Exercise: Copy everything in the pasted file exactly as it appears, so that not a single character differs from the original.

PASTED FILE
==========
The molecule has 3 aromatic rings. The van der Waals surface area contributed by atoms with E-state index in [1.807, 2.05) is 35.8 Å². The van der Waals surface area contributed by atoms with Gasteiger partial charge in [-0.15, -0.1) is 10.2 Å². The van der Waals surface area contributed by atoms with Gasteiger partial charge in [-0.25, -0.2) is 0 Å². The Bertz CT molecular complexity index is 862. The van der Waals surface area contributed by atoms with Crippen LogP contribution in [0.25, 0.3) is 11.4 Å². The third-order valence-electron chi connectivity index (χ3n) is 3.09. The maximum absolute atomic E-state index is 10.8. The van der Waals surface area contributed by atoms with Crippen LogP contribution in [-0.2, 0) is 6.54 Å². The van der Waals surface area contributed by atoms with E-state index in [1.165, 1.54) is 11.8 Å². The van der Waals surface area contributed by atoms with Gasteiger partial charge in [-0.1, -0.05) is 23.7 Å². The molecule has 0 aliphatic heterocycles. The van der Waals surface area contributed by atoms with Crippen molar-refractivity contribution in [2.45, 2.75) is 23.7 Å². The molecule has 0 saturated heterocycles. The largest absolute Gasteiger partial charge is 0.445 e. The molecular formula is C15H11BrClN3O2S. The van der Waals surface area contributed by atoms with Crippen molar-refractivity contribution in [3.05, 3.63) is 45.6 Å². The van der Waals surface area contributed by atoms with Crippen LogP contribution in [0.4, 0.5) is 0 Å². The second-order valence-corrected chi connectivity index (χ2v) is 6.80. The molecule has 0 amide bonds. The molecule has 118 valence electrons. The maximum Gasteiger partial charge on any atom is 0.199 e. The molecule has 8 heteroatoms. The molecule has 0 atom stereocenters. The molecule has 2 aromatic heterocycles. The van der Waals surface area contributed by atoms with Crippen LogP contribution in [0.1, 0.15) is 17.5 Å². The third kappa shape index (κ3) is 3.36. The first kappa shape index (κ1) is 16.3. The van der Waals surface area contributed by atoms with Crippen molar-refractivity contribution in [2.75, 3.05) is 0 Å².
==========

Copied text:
The molecule has 3 aromatic rings. The van der Waals surface area contributed by atoms with E-state index in [1.807, 2.05) is 35.8 Å². The van der Waals surface area contributed by atoms with Gasteiger partial charge in [-0.15, -0.1) is 10.2 Å². The van der Waals surface area contributed by atoms with Gasteiger partial charge in [-0.25, -0.2) is 0 Å². The Bertz CT molecular complexity index is 862. The van der Waals surface area contributed by atoms with Crippen LogP contribution in [0.25, 0.3) is 11.4 Å². The third-order valence-electron chi connectivity index (χ3n) is 3.09. The maximum absolute atomic E-state index is 10.8. The van der Waals surface area contributed by atoms with Crippen LogP contribution in [-0.2, 0) is 6.54 Å². The van der Waals surface area contributed by atoms with E-state index in [1.165, 1.54) is 11.8 Å². The van der Waals surface area contributed by atoms with Gasteiger partial charge in [-0.1, -0.05) is 23.7 Å². The molecule has 0 aliphatic heterocycles. The van der Waals surface area contributed by atoms with Crippen molar-refractivity contribution in [2.45, 2.75) is 23.7 Å². The molecule has 0 saturated heterocycles. The largest absolute Gasteiger partial charge is 0.445 e. The molecular formula is C15H11BrClN3O2S. The van der Waals surface area contributed by atoms with Crippen molar-refractivity contribution in [3.05, 3.63) is 45.6 Å². The van der Waals surface area contributed by atoms with Crippen LogP contribution in [0.4, 0.5) is 0 Å². The second-order valence-corrected chi connectivity index (χ2v) is 6.80. The molecule has 0 amide bonds. The molecule has 118 valence electrons. The maximum Gasteiger partial charge on any atom is 0.199 e. The molecule has 8 heteroatoms. The molecule has 0 atom stereocenters. The molecule has 2 aromatic heterocycles. The van der Waals surface area contributed by atoms with Crippen LogP contribution in [0.1, 0.15) is 17.5 Å². The third kappa shape index (κ3) is 3.36. The first kappa shape index (κ1) is 16.3. The van der Waals surface area contributed by atoms with Crippen molar-refractivity contribution in [2.75, 3.05) is 0 Å².